The process took a little longer than expected because there was glitch with their computer software. So, I ended up spending much of the time in conversation with the woman who was working at the desk. She was an older woman. She worked two jobs and had worked for the owner of this company for fifteen years. She was originally from North Carolina--I could still hear some Southern in her voice--and had grown up as the daughter of a Baptist minister. She and her husband had been married for over 40 years and had lived much of it here in Minnesota. She was wearing a pink bracelet in memory of a friend who had recently died from breast cancer--a woman who had emigrated from Russia and who she had befriended. She shared with me how, after her friend died, she had begun to watch over her friend’s mother, who spoke only Russian. So, using Google Translate, she was learning Russian so she could help her deceased friend’s mother learn English. She was quite an interesting woman. But, perhaps, the most striking statement she made was in the context of what was happening in our world today. She said that she had become afraid of people. Because of everything that was happening in our world, she was afraid of people. Here was this warm, talkative and deeply religious woman, who had gone out of her way to befriend a Russian immigrant, to step in and help her friend’s elderly mother learn English, saying to me that she was afraid of people. And, particularly, afraid of people she didn’t know.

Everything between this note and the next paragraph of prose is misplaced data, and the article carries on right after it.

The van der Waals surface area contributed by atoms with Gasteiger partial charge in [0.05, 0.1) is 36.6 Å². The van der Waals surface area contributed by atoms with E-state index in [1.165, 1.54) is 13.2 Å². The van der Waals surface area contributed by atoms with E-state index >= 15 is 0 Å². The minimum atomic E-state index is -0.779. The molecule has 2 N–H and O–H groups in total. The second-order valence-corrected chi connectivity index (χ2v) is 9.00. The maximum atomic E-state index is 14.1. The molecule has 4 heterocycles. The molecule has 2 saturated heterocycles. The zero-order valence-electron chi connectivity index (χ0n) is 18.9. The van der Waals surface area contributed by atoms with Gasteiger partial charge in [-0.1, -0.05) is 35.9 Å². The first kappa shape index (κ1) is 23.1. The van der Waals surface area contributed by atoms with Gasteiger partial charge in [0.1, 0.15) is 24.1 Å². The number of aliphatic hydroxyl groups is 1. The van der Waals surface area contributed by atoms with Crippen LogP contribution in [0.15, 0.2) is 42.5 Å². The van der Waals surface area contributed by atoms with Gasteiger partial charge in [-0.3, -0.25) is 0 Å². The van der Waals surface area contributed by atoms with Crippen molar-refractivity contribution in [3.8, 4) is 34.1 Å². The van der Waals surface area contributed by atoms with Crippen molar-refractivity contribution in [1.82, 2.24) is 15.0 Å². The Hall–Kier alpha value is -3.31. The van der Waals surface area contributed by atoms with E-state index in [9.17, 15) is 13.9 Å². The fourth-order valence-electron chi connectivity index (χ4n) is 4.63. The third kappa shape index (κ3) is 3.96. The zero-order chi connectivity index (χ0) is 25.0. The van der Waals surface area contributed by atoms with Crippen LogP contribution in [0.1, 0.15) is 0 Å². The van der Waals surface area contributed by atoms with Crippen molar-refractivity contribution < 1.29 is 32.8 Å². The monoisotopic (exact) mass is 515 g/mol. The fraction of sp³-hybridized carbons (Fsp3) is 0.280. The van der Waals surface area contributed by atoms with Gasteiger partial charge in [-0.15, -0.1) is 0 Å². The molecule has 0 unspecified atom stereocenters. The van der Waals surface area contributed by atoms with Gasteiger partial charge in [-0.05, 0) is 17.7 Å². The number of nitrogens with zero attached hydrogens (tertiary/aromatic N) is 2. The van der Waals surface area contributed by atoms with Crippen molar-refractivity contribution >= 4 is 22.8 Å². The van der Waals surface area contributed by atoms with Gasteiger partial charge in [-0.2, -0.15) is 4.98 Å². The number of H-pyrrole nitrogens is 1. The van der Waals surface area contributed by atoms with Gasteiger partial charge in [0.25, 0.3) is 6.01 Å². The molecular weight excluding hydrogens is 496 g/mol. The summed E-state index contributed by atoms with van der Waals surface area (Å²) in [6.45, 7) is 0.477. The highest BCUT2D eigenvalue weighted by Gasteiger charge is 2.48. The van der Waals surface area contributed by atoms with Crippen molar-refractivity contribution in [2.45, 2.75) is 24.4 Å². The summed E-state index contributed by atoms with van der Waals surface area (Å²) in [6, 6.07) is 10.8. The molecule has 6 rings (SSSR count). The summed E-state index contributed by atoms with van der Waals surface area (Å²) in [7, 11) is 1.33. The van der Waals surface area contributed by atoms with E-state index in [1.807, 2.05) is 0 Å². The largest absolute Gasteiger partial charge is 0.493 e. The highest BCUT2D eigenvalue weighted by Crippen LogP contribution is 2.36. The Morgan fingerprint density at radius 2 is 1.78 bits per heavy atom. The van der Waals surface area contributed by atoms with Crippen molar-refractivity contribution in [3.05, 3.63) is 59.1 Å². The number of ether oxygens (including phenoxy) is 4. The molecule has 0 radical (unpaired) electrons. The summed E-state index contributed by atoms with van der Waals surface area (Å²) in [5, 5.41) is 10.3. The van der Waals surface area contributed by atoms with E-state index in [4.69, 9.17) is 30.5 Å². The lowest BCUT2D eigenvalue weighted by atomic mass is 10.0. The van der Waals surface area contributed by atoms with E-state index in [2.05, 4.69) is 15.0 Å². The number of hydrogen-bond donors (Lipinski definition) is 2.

What if this is really the point of our texts today? What if, in our Gospel lesson, it’s not about the man’s wealth but about his isolation. Consider the little conversation he has with himself: “What will I do? I have no place to store my harvest! Here’s what I will do. I will tear down my barns and build bigger ones.” There’s no indication from our Gospel story that there’s anyone else in his life, anyone else that he should care about, anyone else with whom he might share some of his wealth. 

We are really no different than this man. In our own selfishness, we surround ourselves with stuff. Maybe it’s physical stuff that takes over our house and our garages. Or maybe it’s stuff to do, where we’re so busy that we completely lose focus in our lives over what is important. Or maybe it’s experiences--that we need to have more and more new experiences, more and more adrenaline rushes. Or maybe it’s our wealth and consumption, that we just never seem to have enough. And, so, in our selfishness and greed, we want more and more and more. And, in the process, we misuse and abuse creation. We misuse and abuse each other. We surround ourselves with more and more stuff--whatever the “stuff” might be. Getting more becomes our sole focus. And, as a result, we become isolated. We become deeply isolated. From creation. From other people. But, mostly, we become isolated from God.